Heavy snow causes problems in Shetland as the temperature drops to -17.3C in Braemar, Aberdeenshire.
About 3,800 homes are without power in Shetland after the islands were hit by heavy snow.
The areas affected include Voe and Brae in the north mainland along with the islands of Yell, Unst and Whalsay.
The majority of faults have been caused by snow and ice sticking to overhead power lines, causing them to fail.
Meanwhile the temperature dropped to -17.3C in Braemar, Aberdeenshire, overnight on the coldest night of the year so far.
In Shetland the wintry conditions also caused problems on the roads, with about 40 vehicles stuck on a hill at Weisdale on Monday afternoon.
It took about seven hours to move them all, and to allow Shetland Islands Council gritters to treat the surface.
All schools and early learning setting across the islands are closed, with the exception of those in Fair Isle.
Several schools in the Highland Council area are also closed due to the weather.
Graeme Keddie, of SSE Networks, told BBC Radio’s Good Morning Scotland the network in Shetland had been damaged by extreme weather on Monday afternoon and evening.
“We’ve reconnected about 2,000 homes across Shetland but around 3,800 remain without power. Some of them were connected last night but further damage has been reported.” he said.
“Our teams are doing all they can to restore power as quickly as possible. At first light our teams will be out assessing the damage and looking to mobilise operations as quickly as possible.”
A Met Office yellow weather warning for snow and ice is in place across the north of Scotland, Shetland and Orkney until 12:00 on Thursday.
Overnight a temperature of -15C was recorded at Balmoral, -14C at Aviemore, -13C at Dalwhinne and at Fyvie Castle it was -12C.
Forecasters say snow showers and icy surfaces will bring some travel disruption.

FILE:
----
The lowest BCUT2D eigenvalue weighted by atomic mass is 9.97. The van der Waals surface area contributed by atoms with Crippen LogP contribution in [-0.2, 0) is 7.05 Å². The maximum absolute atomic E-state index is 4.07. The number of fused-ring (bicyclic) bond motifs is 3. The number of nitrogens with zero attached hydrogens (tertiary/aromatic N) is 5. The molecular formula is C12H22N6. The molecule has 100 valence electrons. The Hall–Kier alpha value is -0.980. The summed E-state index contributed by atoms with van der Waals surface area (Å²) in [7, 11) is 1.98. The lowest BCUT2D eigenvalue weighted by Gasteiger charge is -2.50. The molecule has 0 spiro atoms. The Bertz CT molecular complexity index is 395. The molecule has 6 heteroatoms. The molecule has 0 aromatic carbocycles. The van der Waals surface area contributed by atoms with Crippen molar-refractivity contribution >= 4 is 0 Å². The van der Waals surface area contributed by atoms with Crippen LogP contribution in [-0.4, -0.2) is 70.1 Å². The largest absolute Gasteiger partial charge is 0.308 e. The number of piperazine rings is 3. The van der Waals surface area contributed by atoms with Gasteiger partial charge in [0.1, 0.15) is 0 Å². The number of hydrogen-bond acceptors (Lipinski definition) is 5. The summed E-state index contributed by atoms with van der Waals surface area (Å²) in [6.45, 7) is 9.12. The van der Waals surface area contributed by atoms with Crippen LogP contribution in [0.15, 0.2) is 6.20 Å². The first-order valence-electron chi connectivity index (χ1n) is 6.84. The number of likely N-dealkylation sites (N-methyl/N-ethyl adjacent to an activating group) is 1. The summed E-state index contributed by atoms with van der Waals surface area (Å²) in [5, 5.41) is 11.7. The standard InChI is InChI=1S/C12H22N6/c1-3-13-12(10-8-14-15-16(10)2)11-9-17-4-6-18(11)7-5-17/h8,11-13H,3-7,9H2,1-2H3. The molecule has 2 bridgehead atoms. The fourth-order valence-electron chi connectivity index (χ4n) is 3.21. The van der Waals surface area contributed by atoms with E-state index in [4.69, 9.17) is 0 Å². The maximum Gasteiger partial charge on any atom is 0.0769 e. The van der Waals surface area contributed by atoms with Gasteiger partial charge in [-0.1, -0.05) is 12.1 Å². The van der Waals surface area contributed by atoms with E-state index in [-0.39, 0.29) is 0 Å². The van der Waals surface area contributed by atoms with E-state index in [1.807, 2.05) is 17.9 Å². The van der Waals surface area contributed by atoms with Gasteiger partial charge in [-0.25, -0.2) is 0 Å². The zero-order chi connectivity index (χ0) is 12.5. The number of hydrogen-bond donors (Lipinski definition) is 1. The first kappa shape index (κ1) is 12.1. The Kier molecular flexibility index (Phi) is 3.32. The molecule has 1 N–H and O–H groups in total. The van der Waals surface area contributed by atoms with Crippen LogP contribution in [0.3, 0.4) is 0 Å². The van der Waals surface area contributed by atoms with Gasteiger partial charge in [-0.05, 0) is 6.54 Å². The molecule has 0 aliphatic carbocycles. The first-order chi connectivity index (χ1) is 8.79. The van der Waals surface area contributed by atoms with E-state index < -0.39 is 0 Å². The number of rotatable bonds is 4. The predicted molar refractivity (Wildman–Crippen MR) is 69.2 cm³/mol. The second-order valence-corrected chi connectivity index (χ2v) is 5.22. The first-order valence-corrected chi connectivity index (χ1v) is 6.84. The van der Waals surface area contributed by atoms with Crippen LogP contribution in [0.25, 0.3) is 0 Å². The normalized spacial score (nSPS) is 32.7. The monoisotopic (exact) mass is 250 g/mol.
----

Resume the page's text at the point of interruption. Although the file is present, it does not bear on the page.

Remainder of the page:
Neil Hutchison, from Shetland Islands Council’s road department said there was not too much snow overnight after heavy falls on Monday afternoon.
“The first thing we’ll be doing today is clearing the main roads,” he said.
“That may take a bit of time given the amount of snow on them. And then of course we’re moving on to the side roads – that’ll be much later in the day, I’m afraid.
“I think the main problem is there’s quite a lot of vehicles stuck in various places on the road network and that meant other vehicles weren’t able to get past.
“Once we got those cleared people were able to move on. Unfortunately that took quite a while – that took into the early evening in some places”
Greetings on this bitterly cold Tuesday morning. JR pic.twitter.com/tEhWrj2Ic5— BBC Scotland Weather (@BBCScotWeather)
On Monday police in Shetland asked people to avoid travelling unless absolutely necessary.
More than 20 volunteers were called out from coastguard teams based at Lerwick, Walls, Sumburgh and Hillswick.
They rescued a woman with learning difficulties after her taxi became stranded on the main A970 road between Lerwick and the north east of mainland.
They also attended a number of vulnerable households which had lost power.